House of Fraser, the Chinese-owned UK department store chain, said Friday that it is set to enter administration, potentially becoming the latest big name to vanish from the high street.
The 169-year-old company joins a string of major British retailers to fall victim to fierce online competition, rising business rates and stretched household budgets amid Brexit uncertainty.
The firm, which has department stores dotted across Britain and Ireland, currently employs about 17,500 staff -- but 6,000 jobs were already on the chopping block in an overhaul that had been unveiled in June.
"House of Fraser announces that its discussions with interested investors and its main secured creditors have not concluded in a solvent solution," it said in a statement to the Luxembourg Stock Exchange, where the company's bonds are listed.
"The directors of the group's operating companies ... have therefore resolved to seek the appointment of administrators," it said.
- 'Significant progress' -
The retail chain, which is currently controlled by Chinese conglomerate Sanpower, added that it would appoint Ernst & Young as administrators.
Administration is the process whereby a troubled company calls upon independent financial help in a bid to restructure the business and remain operational.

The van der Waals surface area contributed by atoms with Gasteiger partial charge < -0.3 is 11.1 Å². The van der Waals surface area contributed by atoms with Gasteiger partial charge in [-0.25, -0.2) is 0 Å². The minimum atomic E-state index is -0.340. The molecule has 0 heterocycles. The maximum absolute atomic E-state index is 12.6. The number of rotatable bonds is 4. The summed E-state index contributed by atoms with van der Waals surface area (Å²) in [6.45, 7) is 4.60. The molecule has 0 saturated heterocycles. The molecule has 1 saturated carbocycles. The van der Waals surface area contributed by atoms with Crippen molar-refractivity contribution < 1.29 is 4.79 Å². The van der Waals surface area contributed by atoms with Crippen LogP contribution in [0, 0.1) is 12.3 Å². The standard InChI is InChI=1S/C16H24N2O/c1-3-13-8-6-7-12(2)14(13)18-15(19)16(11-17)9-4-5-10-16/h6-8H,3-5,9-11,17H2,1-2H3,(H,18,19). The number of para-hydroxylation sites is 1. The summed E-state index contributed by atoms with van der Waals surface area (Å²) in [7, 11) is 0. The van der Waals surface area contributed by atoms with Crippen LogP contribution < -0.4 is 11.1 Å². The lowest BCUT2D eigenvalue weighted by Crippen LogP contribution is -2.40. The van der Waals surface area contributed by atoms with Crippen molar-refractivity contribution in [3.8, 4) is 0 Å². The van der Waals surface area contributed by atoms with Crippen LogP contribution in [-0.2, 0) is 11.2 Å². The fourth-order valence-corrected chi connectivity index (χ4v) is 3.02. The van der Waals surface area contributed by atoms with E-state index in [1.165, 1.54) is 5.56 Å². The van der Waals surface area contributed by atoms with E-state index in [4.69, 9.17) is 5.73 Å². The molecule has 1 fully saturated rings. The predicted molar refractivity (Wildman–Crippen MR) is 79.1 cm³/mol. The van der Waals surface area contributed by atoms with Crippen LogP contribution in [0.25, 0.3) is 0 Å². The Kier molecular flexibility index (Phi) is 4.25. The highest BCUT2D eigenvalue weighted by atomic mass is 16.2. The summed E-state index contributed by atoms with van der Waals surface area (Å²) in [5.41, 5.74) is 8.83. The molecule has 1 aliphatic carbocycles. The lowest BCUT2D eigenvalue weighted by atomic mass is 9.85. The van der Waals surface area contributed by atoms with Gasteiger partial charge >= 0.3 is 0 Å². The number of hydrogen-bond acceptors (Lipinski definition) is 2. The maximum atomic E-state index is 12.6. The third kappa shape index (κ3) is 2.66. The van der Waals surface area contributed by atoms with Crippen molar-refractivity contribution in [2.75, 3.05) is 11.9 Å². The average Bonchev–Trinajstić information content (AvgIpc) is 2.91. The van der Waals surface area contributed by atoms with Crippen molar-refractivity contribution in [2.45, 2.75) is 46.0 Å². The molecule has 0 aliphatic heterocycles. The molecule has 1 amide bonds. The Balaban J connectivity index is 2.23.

"Significant progress has been made towards completing a sale of the group's business and assets," House of Fraser said in the statement.
"The proposed administrators are expected to continue to progress those discussions with a view to concluding a transaction shortly after their appointment.
"The proposed administrators have confirmed that the business will continue trading, including all stores and offices, while they seek to complete a sale."
All the group's branches will remain open as usual on Friday.
?We are hopeful that the current negotiations will shortly be concluded," added Chief Executive Alex Williamson.
SportsDirect owner Mike Ashley -- who holds a minority stake in House of Fraser -- could be interested in a rescue deal, Sky News reported.
Friday's news comes after the retailer revealed last week that it had lost a proposed investment from the Chinese owner of Hamleys and was looking for a new rescuer.
House of Fraser had already said in June that it was shutting 31 of its 59 stores across Britain and Ireland.
The group had announced the drastic restructuring after agreeing a 51-percent sale to China's C.banner International Holdings, which already owns the London toy retailer Hamleys, for £70 million (79 million euros, $92 million).
However, C.banner said a slump in its own share price had rendered the transaction "impracticable and inadvisable", and it axed the deal.
- Struggling UK high street -
British retailers with large amounts of stores are suffering from fierce online competition from the likes of Amazon, while battling against discounting in big supermarket chains.
The country is also experiencing weak household spending generally amid economic uncertainty generated by Britain's looming EU departure in 2019.
Bankrupt British budget chain Poundworld collapsed earlier this year with the loss of some 5,100 jobs.
Meanwhile, thousands of jobs have also gone with the demise of clothing outlet Calvetron, Toys 'R' Us toy chain, Maplin electronics stores and Warren Evans bed manufacturers.
© 2018 AFP